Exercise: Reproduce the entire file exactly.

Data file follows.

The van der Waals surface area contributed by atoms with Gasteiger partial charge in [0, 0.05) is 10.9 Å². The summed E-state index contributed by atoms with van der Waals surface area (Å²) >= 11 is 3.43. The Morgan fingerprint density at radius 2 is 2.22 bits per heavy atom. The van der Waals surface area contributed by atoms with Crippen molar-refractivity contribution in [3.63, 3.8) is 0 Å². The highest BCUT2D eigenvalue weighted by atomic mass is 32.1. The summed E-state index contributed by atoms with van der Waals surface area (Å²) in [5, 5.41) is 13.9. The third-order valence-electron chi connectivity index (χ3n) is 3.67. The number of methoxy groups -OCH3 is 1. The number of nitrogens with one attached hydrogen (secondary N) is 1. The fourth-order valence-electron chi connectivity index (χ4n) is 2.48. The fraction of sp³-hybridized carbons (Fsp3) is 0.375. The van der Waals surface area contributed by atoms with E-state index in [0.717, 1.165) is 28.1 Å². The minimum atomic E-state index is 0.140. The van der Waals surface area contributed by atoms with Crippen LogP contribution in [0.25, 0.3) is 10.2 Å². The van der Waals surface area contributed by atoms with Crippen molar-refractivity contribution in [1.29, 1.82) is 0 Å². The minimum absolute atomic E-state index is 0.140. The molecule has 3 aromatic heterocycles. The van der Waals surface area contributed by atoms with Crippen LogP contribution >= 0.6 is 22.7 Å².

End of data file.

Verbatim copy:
The van der Waals surface area contributed by atoms with Gasteiger partial charge in [0, 0.05) is 10.9 Å². The summed E-state index contributed by atoms with van der Waals surface area (Å²) >= 11 is 3.43. The Morgan fingerprint density at radius 2 is 2.22 bits per heavy atom. The van der Waals surface area contributed by atoms with Crippen molar-refractivity contribution in [3.63, 3.8) is 0 Å². The highest BCUT2D eigenvalue weighted by atomic mass is 32.1. The summed E-state index contributed by atoms with van der Waals surface area (Å²) in [5, 5.41) is 13.9. The third-order valence-electron chi connectivity index (χ3n) is 3.67. The number of methoxy groups -OCH3 is 1. The number of nitrogens with one attached hydrogen (secondary N) is 1. The fourth-order valence-electron chi connectivity index (χ4n) is 2.48. The fraction of sp³-hybridized carbons (Fsp3) is 0.375. The van der Waals surface area contributed by atoms with E-state index in [0.717, 1.165) is 28.1 Å². The minimum atomic E-state index is 0.140. The van der Waals surface area contributed by atoms with Crippen LogP contribution in [0.25, 0.3) is 10.2 Å². The van der Waals surface area contributed by atoms with Crippen molar-refractivity contribution in [1.29, 1.82) is 0 Å². The minimum absolute atomic E-state index is 0.140. The molecule has 3 aromatic heterocycles. The van der Waals surface area contributed by atoms with Crippen LogP contribution >= 0.6 is 22.7 Å².